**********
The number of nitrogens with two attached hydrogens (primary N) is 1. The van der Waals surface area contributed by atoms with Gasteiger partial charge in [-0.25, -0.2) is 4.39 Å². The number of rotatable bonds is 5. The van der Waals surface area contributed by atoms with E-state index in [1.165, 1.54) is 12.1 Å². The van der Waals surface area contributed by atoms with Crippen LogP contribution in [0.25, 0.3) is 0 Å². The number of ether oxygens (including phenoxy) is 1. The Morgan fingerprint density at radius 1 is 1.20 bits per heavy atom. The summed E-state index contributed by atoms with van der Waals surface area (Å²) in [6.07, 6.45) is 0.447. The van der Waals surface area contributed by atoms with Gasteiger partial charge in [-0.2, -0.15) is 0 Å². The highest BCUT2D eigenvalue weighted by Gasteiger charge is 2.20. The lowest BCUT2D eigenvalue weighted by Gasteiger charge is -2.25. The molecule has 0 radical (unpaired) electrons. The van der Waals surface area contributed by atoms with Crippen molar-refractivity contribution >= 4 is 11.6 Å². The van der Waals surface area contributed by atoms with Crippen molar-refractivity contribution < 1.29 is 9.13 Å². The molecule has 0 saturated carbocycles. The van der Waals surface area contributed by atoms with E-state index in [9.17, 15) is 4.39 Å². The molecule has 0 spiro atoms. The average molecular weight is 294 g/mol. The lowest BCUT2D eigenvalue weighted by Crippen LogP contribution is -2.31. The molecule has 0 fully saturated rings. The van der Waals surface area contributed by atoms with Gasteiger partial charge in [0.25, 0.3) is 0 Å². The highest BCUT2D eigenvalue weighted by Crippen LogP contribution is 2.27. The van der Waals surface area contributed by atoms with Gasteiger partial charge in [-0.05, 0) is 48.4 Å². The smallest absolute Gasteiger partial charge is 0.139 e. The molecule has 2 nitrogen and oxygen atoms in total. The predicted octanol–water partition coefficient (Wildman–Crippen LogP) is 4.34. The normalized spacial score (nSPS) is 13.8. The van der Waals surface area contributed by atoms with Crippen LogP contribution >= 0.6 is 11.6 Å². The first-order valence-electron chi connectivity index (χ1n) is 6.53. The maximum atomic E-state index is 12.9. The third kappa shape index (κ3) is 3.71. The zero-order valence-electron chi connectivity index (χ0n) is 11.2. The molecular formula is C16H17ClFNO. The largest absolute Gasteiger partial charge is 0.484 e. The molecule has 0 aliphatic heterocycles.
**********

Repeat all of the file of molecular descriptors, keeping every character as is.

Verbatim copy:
The number of nitrogens with two attached hydrogens (primary N) is 1. The van der Waals surface area contributed by atoms with Gasteiger partial charge in [-0.25, -0.2) is 4.39 Å². The number of rotatable bonds is 5. The van der Waals surface area contributed by atoms with E-state index in [1.165, 1.54) is 12.1 Å². The van der Waals surface area contributed by atoms with Crippen LogP contribution in [0.25, 0.3) is 0 Å². The number of ether oxygens (including phenoxy) is 1. The Morgan fingerprint density at radius 1 is 1.20 bits per heavy atom. The summed E-state index contributed by atoms with van der Waals surface area (Å²) in [6.07, 6.45) is 0.447. The van der Waals surface area contributed by atoms with Gasteiger partial charge in [-0.2, -0.15) is 0 Å². The highest BCUT2D eigenvalue weighted by Gasteiger charge is 2.20. The lowest BCUT2D eigenvalue weighted by Gasteiger charge is -2.25. The molecule has 0 radical (unpaired) electrons. The van der Waals surface area contributed by atoms with Crippen molar-refractivity contribution >= 4 is 11.6 Å². The van der Waals surface area contributed by atoms with Crippen molar-refractivity contribution < 1.29 is 9.13 Å². The molecule has 0 saturated carbocycles. The van der Waals surface area contributed by atoms with E-state index in [9.17, 15) is 4.39 Å². The molecule has 0 spiro atoms. The average molecular weight is 294 g/mol. The lowest BCUT2D eigenvalue weighted by Crippen LogP contribution is -2.31. The molecule has 0 fully saturated rings. The van der Waals surface area contributed by atoms with Gasteiger partial charge in [0.25, 0.3) is 0 Å². The highest BCUT2D eigenvalue weighted by Crippen LogP contribution is 2.27. The van der Waals surface area contributed by atoms with Gasteiger partial charge in [-0.05, 0) is 48.4 Å². The smallest absolute Gasteiger partial charge is 0.139 e. The molecule has 2 nitrogen and oxygen atoms in total. The predicted octanol–water partition coefficient (Wildman–Crippen LogP) is 4.34. The normalized spacial score (nSPS) is 13.8. The van der Waals surface area contributed by atoms with Crippen LogP contribution >= 0.6 is 11.6 Å². The first-order valence-electron chi connectivity index (χ1n) is 6.53. The maximum atomic E-state index is 12.9. The third kappa shape index (κ3) is 3.71. The zero-order valence-electron chi connectivity index (χ0n) is 11.2. The molecular formula is C16H17ClFNO. The largest absolute Gasteiger partial charge is 0.484 e. The molecule has 0 aliphatic heterocycles.